“I remember getting that call from Alexandre and I remember him going, ‘Hey, do you want to work together on a collection? It doesn’t matter whether you say yes or no, you’re the muse anyway!’ laughs Waris in American-tinged tones. “When I first walked into the studio, there were four walls covered with, you know, every imaginable photo of me taken in the last five or ten years”, he laughs adding, “It was really just that first step that made me realise that these brothers wanted to go deeper. There was a feeling that together we could create something new. I wanted to completely respect the foundation they had built, because everyone loves The Kooples. When you see Kooples you smile.”

The Kooples hasn’t always made every one smile. Singer Pete Doherty very publicly lashed out at the brand in 2016 for using animal fur. This admonishment was all the more controversial given that Doherty had been a poster boy for the label for its spring/summer 2012 capsule collection. Alexandre, who strikes me as a very reasonable man who takes heed when it matters, has indeed changed tack when it comes to using animal pelts. “Two seasons ago we stopped real fur. I am more and more against these things. It makes me uncomfortable. Maybe it is my age, the philosophy… I don’t know. Even now I eat less meat now. And today the fake materials are incredible!”

There is a lot more to Alexandre than meets the eye. For one, he practices Thai boxing in his spare time, which is all the more remarkable given that at only 41, he also has five children. His kids, he explains, have kept him grounded as his family business has relentlessly conquered international markets. “You know, when you are with your children you forget everything. They make you work on your own person. They say what they think and sometimes the message is very strong.” Having such a sharply dressed dad who doesn’t sweat the small stuff must make his mini clan equally proud. Plus, Alexandre has a colourful group of friends like true child of the Seventies. “I have a very good friend in Ibiza. His artistic name is Snakeman. He has a shaved head and a very long beard with a metal point on it! In his house he has many snakes. When you go there, they are everywhere; they go all around the house!” he laughs. Alexandre apologises for going off piste, but it is precisely this irreverence makes The Kooples stand out from the rest of the French brands in the UK – and there are many to choose from. The Kooples may have started life as a play on words, but today it is an empire built on love and friendship. “I really believe that every day is a gift. We need to do good things for our family and friends. It is the only thing that stays real in this world,” says Alexandre on a parting note. Thinking about it, maybe he’s more like John Lennon than Ringo Starr in mind and in spirit.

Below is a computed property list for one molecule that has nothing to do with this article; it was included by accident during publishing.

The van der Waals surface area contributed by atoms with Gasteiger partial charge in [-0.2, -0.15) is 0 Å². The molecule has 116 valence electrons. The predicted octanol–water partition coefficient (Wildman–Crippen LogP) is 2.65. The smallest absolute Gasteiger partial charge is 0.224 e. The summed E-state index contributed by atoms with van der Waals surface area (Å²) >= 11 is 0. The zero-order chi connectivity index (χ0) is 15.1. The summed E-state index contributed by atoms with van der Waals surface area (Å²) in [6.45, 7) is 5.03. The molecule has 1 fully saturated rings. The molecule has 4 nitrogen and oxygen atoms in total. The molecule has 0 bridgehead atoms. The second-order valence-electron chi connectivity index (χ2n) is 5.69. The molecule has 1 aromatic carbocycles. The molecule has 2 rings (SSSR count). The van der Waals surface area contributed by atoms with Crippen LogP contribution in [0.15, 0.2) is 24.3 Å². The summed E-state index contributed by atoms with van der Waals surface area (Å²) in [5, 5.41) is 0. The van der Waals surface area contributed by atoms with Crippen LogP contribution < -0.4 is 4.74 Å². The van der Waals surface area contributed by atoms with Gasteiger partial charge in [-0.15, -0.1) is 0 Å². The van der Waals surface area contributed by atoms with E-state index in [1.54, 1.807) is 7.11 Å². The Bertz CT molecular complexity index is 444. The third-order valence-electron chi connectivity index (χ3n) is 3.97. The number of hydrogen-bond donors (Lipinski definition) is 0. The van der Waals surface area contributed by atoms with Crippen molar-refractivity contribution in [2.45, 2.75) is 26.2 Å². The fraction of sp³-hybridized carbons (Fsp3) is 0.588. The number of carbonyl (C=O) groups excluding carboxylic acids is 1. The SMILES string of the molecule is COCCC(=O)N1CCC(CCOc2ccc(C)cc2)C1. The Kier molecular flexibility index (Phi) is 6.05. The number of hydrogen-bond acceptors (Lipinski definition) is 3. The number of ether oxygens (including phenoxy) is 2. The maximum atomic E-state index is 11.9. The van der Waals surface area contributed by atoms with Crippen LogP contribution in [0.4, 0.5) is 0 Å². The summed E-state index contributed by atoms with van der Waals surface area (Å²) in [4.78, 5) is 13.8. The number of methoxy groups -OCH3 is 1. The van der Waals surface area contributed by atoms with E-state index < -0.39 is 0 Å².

Story by: Ian Thorley 

Photographer: Ossi Piispanen

Fashion: Nad di Nicola 

The Kooples interview
The Kooples interview